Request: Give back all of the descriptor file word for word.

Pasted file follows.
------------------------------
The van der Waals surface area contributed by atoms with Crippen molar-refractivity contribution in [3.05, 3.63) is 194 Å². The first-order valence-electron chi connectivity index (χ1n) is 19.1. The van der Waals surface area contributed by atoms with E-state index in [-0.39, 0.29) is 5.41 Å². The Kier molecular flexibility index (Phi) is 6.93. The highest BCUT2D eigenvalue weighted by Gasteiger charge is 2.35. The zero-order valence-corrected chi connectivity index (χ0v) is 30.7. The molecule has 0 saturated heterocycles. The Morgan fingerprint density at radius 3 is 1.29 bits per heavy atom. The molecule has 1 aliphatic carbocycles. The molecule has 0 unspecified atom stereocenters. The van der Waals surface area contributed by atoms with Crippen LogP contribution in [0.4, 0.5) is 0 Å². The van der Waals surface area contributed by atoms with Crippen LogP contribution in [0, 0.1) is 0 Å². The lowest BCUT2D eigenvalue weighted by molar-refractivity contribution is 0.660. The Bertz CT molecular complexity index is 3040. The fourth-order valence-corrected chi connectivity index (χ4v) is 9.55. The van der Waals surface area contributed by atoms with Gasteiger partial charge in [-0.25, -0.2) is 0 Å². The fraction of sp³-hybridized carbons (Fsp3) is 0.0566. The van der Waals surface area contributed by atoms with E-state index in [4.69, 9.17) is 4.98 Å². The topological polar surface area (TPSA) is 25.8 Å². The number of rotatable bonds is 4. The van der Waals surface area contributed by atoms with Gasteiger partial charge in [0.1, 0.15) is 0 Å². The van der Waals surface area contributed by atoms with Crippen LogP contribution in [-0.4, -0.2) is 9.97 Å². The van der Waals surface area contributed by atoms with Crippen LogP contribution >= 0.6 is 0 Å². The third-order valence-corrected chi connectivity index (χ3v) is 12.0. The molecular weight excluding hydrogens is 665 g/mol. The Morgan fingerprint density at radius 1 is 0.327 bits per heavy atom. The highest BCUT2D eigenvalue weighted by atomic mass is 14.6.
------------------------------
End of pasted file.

The van der Waals surface area contributed by atoms with Crippen molar-refractivity contribution in [3.05, 3.63) is 194 Å². The first-order valence-electron chi connectivity index (χ1n) is 19.1. The van der Waals surface area contributed by atoms with E-state index in [-0.39, 0.29) is 5.41 Å². The Kier molecular flexibility index (Phi) is 6.93. The highest BCUT2D eigenvalue weighted by Gasteiger charge is 2.35. The zero-order valence-corrected chi connectivity index (χ0v) is 30.7. The molecule has 0 saturated heterocycles. The Morgan fingerprint density at radius 3 is 1.29 bits per heavy atom. The molecule has 1 aliphatic carbocycles. The molecule has 0 unspecified atom stereocenters. The van der Waals surface area contributed by atoms with Crippen LogP contribution in [0.4, 0.5) is 0 Å². The van der Waals surface area contributed by atoms with Crippen LogP contribution in [0, 0.1) is 0 Å². The lowest BCUT2D eigenvalue weighted by molar-refractivity contribution is 0.660. The Bertz CT molecular complexity index is 3040. The fourth-order valence-corrected chi connectivity index (χ4v) is 9.55. The van der Waals surface area contributed by atoms with Gasteiger partial charge in [-0.25, -0.2) is 0 Å². The fraction of sp³-hybridized carbons (Fsp3) is 0.0566. The van der Waals surface area contributed by atoms with E-state index in [4.69, 9.17) is 4.98 Å². The topological polar surface area (TPSA) is 25.8 Å². The number of rotatable bonds is 4. The van der Waals surface area contributed by atoms with Gasteiger partial charge in [0.1, 0.15) is 0 Å². The van der Waals surface area contributed by atoms with Crippen LogP contribution in [-0.4, -0.2) is 9.97 Å². The van der Waals surface area contributed by atoms with Crippen LogP contribution >= 0.6 is 0 Å². The third-order valence-corrected chi connectivity index (χ3v) is 12.0. The molecular weight excluding hydrogens is 665 g/mol. The Morgan fingerprint density at radius 1 is 0.327 bits per heavy atom. The highest BCUT2D eigenvalue weighted by atomic mass is 14.6.